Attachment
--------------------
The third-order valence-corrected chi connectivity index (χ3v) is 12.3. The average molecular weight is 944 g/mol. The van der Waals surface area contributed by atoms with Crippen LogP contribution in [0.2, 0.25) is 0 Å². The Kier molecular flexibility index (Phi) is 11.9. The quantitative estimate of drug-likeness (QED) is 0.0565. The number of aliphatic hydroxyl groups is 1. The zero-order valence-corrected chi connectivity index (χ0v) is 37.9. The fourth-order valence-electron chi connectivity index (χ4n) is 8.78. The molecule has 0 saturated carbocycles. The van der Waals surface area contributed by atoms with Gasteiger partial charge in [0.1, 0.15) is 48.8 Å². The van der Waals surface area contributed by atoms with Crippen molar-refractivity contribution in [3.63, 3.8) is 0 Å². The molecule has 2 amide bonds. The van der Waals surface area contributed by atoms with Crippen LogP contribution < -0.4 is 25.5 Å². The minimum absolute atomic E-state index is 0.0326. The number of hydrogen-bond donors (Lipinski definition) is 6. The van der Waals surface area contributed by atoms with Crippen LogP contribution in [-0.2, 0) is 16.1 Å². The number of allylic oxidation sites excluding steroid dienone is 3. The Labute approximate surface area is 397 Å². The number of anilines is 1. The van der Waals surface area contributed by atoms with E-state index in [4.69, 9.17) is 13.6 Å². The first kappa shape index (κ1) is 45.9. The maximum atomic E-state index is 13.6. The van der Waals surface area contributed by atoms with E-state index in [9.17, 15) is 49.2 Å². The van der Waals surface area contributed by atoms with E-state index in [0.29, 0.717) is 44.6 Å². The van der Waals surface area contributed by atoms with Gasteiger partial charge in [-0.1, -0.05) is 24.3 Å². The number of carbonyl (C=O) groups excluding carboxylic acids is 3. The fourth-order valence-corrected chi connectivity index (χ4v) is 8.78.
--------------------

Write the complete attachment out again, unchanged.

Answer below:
The third-order valence-corrected chi connectivity index (χ3v) is 12.3. The average molecular weight is 944 g/mol. The van der Waals surface area contributed by atoms with Crippen LogP contribution in [0.2, 0.25) is 0 Å². The Kier molecular flexibility index (Phi) is 11.9. The quantitative estimate of drug-likeness (QED) is 0.0565. The number of aliphatic hydroxyl groups is 1. The zero-order valence-corrected chi connectivity index (χ0v) is 37.9. The fourth-order valence-electron chi connectivity index (χ4n) is 8.78. The molecule has 0 saturated carbocycles. The van der Waals surface area contributed by atoms with Gasteiger partial charge in [0.1, 0.15) is 48.8 Å². The van der Waals surface area contributed by atoms with Crippen molar-refractivity contribution in [3.63, 3.8) is 0 Å². The molecule has 2 amide bonds. The van der Waals surface area contributed by atoms with Crippen LogP contribution < -0.4 is 25.5 Å². The minimum absolute atomic E-state index is 0.0326. The number of hydrogen-bond donors (Lipinski definition) is 6. The van der Waals surface area contributed by atoms with Crippen LogP contribution in [-0.2, 0) is 16.1 Å². The number of allylic oxidation sites excluding steroid dienone is 3. The Labute approximate surface area is 397 Å². The number of anilines is 1. The van der Waals surface area contributed by atoms with E-state index in [4.69, 9.17) is 13.6 Å². The first kappa shape index (κ1) is 45.9. The maximum atomic E-state index is 13.6. The van der Waals surface area contributed by atoms with E-state index in [9.17, 15) is 49.2 Å². The van der Waals surface area contributed by atoms with E-state index in [0.29, 0.717) is 44.6 Å². The van der Waals surface area contributed by atoms with Gasteiger partial charge in [-0.1, -0.05) is 24.3 Å². The number of carbonyl (C=O) groups excluding carboxylic acids is 3. The fourth-order valence-corrected chi connectivity index (χ4v) is 8.78.